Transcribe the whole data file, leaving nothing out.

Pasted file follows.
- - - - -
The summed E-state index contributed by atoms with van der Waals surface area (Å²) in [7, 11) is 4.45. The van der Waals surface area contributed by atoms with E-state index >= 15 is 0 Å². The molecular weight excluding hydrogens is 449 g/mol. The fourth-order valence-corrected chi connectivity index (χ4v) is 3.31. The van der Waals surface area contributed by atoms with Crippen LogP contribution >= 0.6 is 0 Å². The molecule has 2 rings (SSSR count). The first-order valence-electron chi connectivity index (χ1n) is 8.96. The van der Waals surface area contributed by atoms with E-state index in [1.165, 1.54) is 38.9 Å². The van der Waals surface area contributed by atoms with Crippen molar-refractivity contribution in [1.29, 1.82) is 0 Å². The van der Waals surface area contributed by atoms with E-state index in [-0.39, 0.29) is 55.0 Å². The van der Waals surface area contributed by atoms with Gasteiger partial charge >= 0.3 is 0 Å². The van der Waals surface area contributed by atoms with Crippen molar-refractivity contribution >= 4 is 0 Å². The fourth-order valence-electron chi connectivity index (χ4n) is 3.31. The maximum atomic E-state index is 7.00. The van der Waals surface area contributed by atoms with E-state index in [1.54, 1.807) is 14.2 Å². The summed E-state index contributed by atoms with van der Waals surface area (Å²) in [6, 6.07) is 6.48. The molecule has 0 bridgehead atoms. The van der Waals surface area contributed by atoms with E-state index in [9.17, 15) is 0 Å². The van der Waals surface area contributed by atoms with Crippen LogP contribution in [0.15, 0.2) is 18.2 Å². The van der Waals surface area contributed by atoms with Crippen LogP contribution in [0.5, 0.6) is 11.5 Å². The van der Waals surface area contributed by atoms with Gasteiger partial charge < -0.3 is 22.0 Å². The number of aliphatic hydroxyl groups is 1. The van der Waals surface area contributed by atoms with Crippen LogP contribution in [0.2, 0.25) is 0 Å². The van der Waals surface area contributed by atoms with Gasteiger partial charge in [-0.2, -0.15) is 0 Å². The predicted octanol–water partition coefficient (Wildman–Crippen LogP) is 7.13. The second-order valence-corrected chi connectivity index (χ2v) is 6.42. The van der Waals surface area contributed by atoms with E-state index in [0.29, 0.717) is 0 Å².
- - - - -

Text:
The summed E-state index contributed by atoms with van der Waals surface area (Å²) in [7, 11) is 4.45. The van der Waals surface area contributed by atoms with E-state index >= 15 is 0 Å². The molecular weight excluding hydrogens is 449 g/mol. The fourth-order valence-corrected chi connectivity index (χ4v) is 3.31. The van der Waals surface area contributed by atoms with Crippen LogP contribution >= 0.6 is 0 Å². The molecule has 2 rings (SSSR count). The first-order valence-electron chi connectivity index (χ1n) is 8.96. The van der Waals surface area contributed by atoms with E-state index in [1.165, 1.54) is 38.9 Å². The van der Waals surface area contributed by atoms with Crippen molar-refractivity contribution in [1.29, 1.82) is 0 Å². The van der Waals surface area contributed by atoms with E-state index in [-0.39, 0.29) is 55.0 Å². The van der Waals surface area contributed by atoms with Gasteiger partial charge >= 0.3 is 0 Å². The van der Waals surface area contributed by atoms with Crippen molar-refractivity contribution >= 4 is 0 Å². The fourth-order valence-electron chi connectivity index (χ4n) is 3.31. The maximum atomic E-state index is 7.00. The van der Waals surface area contributed by atoms with E-state index in [1.54, 1.807) is 14.2 Å². The summed E-state index contributed by atoms with van der Waals surface area (Å²) in [6, 6.07) is 6.48. The molecule has 0 bridgehead atoms. The van der Waals surface area contributed by atoms with E-state index in [9.17, 15) is 0 Å². The van der Waals surface area contributed by atoms with Crippen LogP contribution in [0.15, 0.2) is 18.2 Å². The van der Waals surface area contributed by atoms with Crippen LogP contribution in [0.5, 0.6) is 11.5 Å². The van der Waals surface area contributed by atoms with Gasteiger partial charge < -0.3 is 22.0 Å². The number of aliphatic hydroxyl groups is 1. The van der Waals surface area contributed by atoms with Crippen LogP contribution in [0.2, 0.25) is 0 Å². The van der Waals surface area contributed by atoms with Gasteiger partial charge in [-0.2, -0.15) is 0 Å². The predicted octanol–water partition coefficient (Wildman–Crippen LogP) is 7.13. The second-order valence-corrected chi connectivity index (χ2v) is 6.42. The van der Waals surface area contributed by atoms with E-state index in [0.29, 0.717) is 0 Å².